Wildfires

Why Isn't California Safer From Wildfires?

An environmental law keeps public agencies from reducing wildfire fuel.

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It's been four years since the North Bay Fires in California devastated Sonoma, Napa, and Mendocino, and three years since Paradise was nearly wiped off the map. Until last year, 2017 was the largest wildfire season on record, with more than 1.5 million acres burned in the wake of six years of drought.

This past year blew that record away—2020 was the largest wildfire season in California's recorded history, with 4.2 million acres burned by 10,000 wildfires.

The severity of the 2020 fire season and the number of forest fires that move from the floor up to the canopy are clear evidence that we have not done enough. Our forests are not healthy, and lives and property continue to be at risk.

We know all this. Wildfire risk is a top concern of fire agencies, legislators, and residents alike. So why aren't we safer?

The biggest hurdle is the well-intentioned California Environmental Quality Act (CEQA), which introduces layers of uncertainty and complication, holding up much of the fire prevention work identified after 2017.

Fires are a function of weather, topography, and fuel. We have control over only one of these: how much fuel there is to burn. Over 100 years of continuous fire suppression have disrupted the natural fire cycles of California's forests. Tons of underbrush, dead trees, and drought-starved vegetation that would naturally be cleared by wildfire have continued to accumulate. About 11.2 million people in California live in or near forests in what's called the wildland-urban interface (WUI), more than in any other state.

After the devastation of the 2017 and 2018 fire seasons, fire agencies in high-risk areas got to work identifying fuels reduction projects that would prevent or lessen the effects of the next fires. Vegetation management is a balance—no one wants zero risk of fire at the cost of a bare landscape. Perhaps now the community would be willing to tolerate more of these projects than before in order to make a difference.

But before a public agency can start a fuels reduction project, whether it is simply limbing up trees or creating a shaded fuel break in open space, it must comply with CEQA.

Enacted in 1970, CEQA requires analysis and public disclosure of environmental impacts of "projects." Any alteration to the landscape that is discretionary—even mandating that property owners pick up dead tree limbs—could be considered a project under CEQA.

For example, a fire agency determines that a ridgetop fuel break would prevent a fire from spreading to the homes nearby. Implementing this is not a simple process. First, the agency must define the project and determine whether it can be considered exempt under one of several categories or statutes. There may also be exceptions to the exemptions. If the project is not exempt, the agency performs an Initial Study to determine potential impacts, whether those impacts are significant, and whether they can be mitigated. If so, it can prepare a Negative Declaration or a Mitigated Negative Declaration. If it can't do that, it must produce a full Environmental Impact Report (EIR). Following through to a complete EIR is a time-consuming and costly process, ranging from $200,000 to millions of dollars over multiple years. It is impossible to budget or plan for this process without some level of scoping and detailed analysis by a CEQA expert.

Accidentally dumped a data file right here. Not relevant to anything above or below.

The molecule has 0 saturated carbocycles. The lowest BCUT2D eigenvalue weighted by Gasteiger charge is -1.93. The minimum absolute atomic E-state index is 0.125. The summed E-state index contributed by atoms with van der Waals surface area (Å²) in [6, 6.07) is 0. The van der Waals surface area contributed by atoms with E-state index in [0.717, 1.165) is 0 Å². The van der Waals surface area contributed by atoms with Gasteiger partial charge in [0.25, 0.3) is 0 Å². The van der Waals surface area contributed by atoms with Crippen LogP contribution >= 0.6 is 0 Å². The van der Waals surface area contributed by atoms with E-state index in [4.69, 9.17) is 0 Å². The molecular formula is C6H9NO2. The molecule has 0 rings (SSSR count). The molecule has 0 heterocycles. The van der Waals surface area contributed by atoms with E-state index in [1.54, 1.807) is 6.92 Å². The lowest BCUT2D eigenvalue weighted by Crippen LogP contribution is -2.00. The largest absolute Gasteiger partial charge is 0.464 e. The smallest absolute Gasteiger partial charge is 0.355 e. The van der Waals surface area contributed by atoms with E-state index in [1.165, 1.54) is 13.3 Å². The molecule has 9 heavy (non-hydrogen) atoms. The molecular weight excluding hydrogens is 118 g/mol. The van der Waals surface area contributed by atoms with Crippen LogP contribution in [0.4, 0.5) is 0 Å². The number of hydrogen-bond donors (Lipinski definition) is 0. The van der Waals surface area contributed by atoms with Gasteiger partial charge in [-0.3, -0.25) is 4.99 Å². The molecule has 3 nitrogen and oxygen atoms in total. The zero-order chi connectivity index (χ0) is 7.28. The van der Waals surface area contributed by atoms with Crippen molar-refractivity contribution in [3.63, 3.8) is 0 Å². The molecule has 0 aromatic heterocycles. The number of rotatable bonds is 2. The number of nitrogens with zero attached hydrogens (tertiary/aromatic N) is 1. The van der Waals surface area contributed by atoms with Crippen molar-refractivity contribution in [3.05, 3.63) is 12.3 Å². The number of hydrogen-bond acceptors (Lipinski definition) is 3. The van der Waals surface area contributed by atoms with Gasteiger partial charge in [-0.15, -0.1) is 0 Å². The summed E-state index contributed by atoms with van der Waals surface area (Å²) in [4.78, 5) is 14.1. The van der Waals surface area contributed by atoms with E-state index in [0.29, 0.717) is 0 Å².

A vegetation management project tends to cover a larger project area than a development project, so the cost to analyze the impacts will tend toward the higher side of the range. There is generally more work to be done than there are funds, so the CEQA compliance costs will reduce the reach of funds meant for prevention work, evacuation planning, and community outreach.

Even completing a thorough EIR, as the Board of Forestry and Fire Protection did with its California Vegetation Treatment Program (CalVTP), doesn't protect agencies from lawsuits.

Fire prevention officers are not trained in CEQA analysis. Some agencies, like those in Marin County, are considering hiring full-time staff with expertise in navigating CEQA, but many agencies don't have the funds for that. Wildfire fuels reduction has gotten the attention of local activists, who fear fire agencies are out to denude the landscape without heed to habitats, nesting seasons, or the natural beauty of the landscape. This is what CEQA was meant to address, but the concerns of impacts from fuels reduction work must be balanced against the catastrophic effect of a megafire on the landscape.

The state government is well aware that CEQA needs reform. Former Gov. Jerry Brown called reforming CEQA "the Lord's work," but eventually threw up his hands. CEQA is a favorite tool for labor and anti-development groups looking to block a development project, so legislators are leery of wading into serious reform. A stadium project is more likely to be statutorily exempt from CEQA than a wildfire fuels reduction project. Working around this stumbling block, Gov. Gavin Newsom fast-tracked 35 wildfire prevention projects in 2019, and each year there is a scramble to get projects on this coveted list.

Newsom just approved $80 million in emergency funds to bring on additional firefighters to bolster fuels management and wildfire response. Agencies can't take full advantage of these efforts and funds if they can't get projects through the CEQA process.

Newsom and the legislature need to take on reforms to CEQA—not for development, but for wildfire prevention. Allowing simple fuels reduction projects to be exempt from CEQA would be a great first step. Crucial reforms may not be as scary as some politicians think. Labor groups are not likely to oppose exemptions that have nothing to do with development.

Fire season has already begun this year. Today, nearly all of California is in moderate to severe drought conditions. The political will is there. Now all we need is reform to allow fire agencies to do the work we all pray gets done before the next megafire.

NEXT: Leave Walgreens Alone. They’re Doing a Better Job Than the FDA and the CDC.